Blocking a key molecule protects breast implants, permanent catheters, pacemakers, artificial joints, glucose sensors for diabetics, and other biomaterials from rejection and damage by the body, according to a study published this month in The American Journal of Pathology.
The more complicated the function of the implant, the more likely it is to be rendered non-functional due to damage induced by the body, said the lead author, Themis Kyriakides, assistant professor of pathology and a member of the interdepartmental program in Vascular Biology and Transplantation at Yale School of Medicine.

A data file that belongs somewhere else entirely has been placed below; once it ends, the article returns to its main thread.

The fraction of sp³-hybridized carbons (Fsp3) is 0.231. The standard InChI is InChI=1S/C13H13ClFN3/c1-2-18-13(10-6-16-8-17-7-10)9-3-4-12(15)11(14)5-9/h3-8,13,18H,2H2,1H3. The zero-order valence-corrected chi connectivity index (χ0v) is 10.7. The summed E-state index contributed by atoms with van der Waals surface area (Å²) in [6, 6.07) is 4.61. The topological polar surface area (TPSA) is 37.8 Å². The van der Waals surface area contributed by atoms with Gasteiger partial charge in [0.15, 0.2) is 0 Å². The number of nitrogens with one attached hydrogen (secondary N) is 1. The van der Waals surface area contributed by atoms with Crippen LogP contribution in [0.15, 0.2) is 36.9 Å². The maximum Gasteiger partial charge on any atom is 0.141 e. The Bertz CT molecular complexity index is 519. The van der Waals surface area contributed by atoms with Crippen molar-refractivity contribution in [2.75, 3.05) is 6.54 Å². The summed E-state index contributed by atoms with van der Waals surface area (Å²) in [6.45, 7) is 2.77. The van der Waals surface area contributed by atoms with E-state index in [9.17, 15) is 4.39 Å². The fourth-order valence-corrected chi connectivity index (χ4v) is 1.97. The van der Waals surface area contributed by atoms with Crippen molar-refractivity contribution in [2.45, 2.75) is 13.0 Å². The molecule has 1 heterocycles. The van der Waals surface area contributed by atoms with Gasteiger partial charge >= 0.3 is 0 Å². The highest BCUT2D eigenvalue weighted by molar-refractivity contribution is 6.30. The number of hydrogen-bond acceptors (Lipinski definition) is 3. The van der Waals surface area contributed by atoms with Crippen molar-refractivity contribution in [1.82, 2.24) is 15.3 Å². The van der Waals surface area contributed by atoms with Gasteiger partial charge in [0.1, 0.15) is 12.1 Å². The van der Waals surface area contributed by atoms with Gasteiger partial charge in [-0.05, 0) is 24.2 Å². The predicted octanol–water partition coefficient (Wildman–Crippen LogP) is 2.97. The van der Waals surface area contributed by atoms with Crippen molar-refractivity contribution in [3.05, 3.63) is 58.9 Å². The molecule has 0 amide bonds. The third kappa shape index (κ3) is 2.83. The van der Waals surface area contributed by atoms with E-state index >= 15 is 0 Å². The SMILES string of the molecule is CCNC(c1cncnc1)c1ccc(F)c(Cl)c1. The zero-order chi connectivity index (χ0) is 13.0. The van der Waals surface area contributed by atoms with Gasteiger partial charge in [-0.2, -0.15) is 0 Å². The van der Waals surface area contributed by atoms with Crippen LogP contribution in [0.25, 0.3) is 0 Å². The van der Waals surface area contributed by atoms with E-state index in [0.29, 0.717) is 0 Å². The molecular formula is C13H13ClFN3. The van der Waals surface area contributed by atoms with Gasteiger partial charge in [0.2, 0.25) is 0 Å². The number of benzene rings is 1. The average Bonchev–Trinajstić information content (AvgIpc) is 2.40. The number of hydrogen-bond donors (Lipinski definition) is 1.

"Implantation of biomaterials and tissue-engineered devices into tissues cause the development of a foreign body reaction that can lead to implant failure," Kyriakides said. "The foreign body reaction has been implicated in the malfunction and failure of numerous devices and implants."
Jacqueline Weaver | EurekAlert!
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